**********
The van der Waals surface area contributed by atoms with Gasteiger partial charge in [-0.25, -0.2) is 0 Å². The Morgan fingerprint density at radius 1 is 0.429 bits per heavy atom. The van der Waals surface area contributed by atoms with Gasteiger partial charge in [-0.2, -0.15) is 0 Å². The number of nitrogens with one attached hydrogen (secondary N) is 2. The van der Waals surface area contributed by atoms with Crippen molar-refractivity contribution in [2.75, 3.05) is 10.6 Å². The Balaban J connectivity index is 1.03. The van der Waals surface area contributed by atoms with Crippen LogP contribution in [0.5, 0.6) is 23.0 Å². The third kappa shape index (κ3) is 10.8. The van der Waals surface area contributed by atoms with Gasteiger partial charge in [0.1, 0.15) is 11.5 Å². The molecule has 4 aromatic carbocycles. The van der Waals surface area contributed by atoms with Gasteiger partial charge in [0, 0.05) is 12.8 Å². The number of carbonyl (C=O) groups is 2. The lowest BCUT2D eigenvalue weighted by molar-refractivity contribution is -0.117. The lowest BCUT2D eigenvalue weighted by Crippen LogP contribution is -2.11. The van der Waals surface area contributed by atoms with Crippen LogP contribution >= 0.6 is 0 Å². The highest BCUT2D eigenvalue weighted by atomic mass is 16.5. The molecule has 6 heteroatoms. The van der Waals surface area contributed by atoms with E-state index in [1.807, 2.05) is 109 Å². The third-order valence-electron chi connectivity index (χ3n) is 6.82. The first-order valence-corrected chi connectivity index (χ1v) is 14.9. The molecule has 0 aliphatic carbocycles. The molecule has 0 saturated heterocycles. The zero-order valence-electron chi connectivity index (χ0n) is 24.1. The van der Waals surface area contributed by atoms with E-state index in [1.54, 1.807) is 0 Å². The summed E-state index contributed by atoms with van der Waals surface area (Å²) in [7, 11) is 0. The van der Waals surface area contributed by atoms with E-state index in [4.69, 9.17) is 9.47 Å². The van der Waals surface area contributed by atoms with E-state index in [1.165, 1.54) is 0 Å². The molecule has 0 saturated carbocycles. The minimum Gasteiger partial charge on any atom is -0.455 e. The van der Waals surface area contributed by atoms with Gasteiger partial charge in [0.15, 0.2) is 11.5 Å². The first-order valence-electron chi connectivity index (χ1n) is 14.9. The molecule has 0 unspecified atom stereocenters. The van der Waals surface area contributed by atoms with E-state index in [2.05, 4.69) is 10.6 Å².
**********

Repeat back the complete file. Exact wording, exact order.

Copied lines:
The van der Waals surface area contributed by atoms with Gasteiger partial charge in [-0.25, -0.2) is 0 Å². The Morgan fingerprint density at radius 1 is 0.429 bits per heavy atom. The van der Waals surface area contributed by atoms with Gasteiger partial charge in [-0.2, -0.15) is 0 Å². The number of nitrogens with one attached hydrogen (secondary N) is 2. The van der Waals surface area contributed by atoms with Crippen molar-refractivity contribution in [2.75, 3.05) is 10.6 Å². The Balaban J connectivity index is 1.03. The van der Waals surface area contributed by atoms with Crippen LogP contribution in [0.5, 0.6) is 23.0 Å². The third kappa shape index (κ3) is 10.8. The van der Waals surface area contributed by atoms with Gasteiger partial charge in [0.1, 0.15) is 11.5 Å². The molecule has 4 aromatic carbocycles. The van der Waals surface area contributed by atoms with Gasteiger partial charge in [0, 0.05) is 12.8 Å². The number of carbonyl (C=O) groups is 2. The lowest BCUT2D eigenvalue weighted by molar-refractivity contribution is -0.117. The lowest BCUT2D eigenvalue weighted by Crippen LogP contribution is -2.11. The van der Waals surface area contributed by atoms with Crippen LogP contribution >= 0.6 is 0 Å². The highest BCUT2D eigenvalue weighted by atomic mass is 16.5. The molecule has 6 heteroatoms. The van der Waals surface area contributed by atoms with E-state index in [1.807, 2.05) is 109 Å². The third-order valence-electron chi connectivity index (χ3n) is 6.82. The first-order valence-corrected chi connectivity index (χ1v) is 14.9. The molecule has 0 aliphatic carbocycles. The molecule has 0 saturated heterocycles. The zero-order valence-electron chi connectivity index (χ0n) is 24.1. The van der Waals surface area contributed by atoms with E-state index in [1.54, 1.807) is 0 Å². The summed E-state index contributed by atoms with van der Waals surface area (Å²) in [7, 11) is 0. The van der Waals surface area contributed by atoms with E-state index in [4.69, 9.17) is 9.47 Å². The van der Waals surface area contributed by atoms with E-state index in [1.165, 1.54) is 0 Å². The molecule has 0 saturated carbocycles. The minimum Gasteiger partial charge on any atom is -0.455 e. The van der Waals surface area contributed by atoms with Gasteiger partial charge in [0.15, 0.2) is 11.5 Å². The first-order valence-electron chi connectivity index (χ1n) is 14.9. The molecule has 0 unspecified atom stereocenters. The van der Waals surface area contributed by atoms with E-state index in [2.05, 4.69) is 10.6 Å².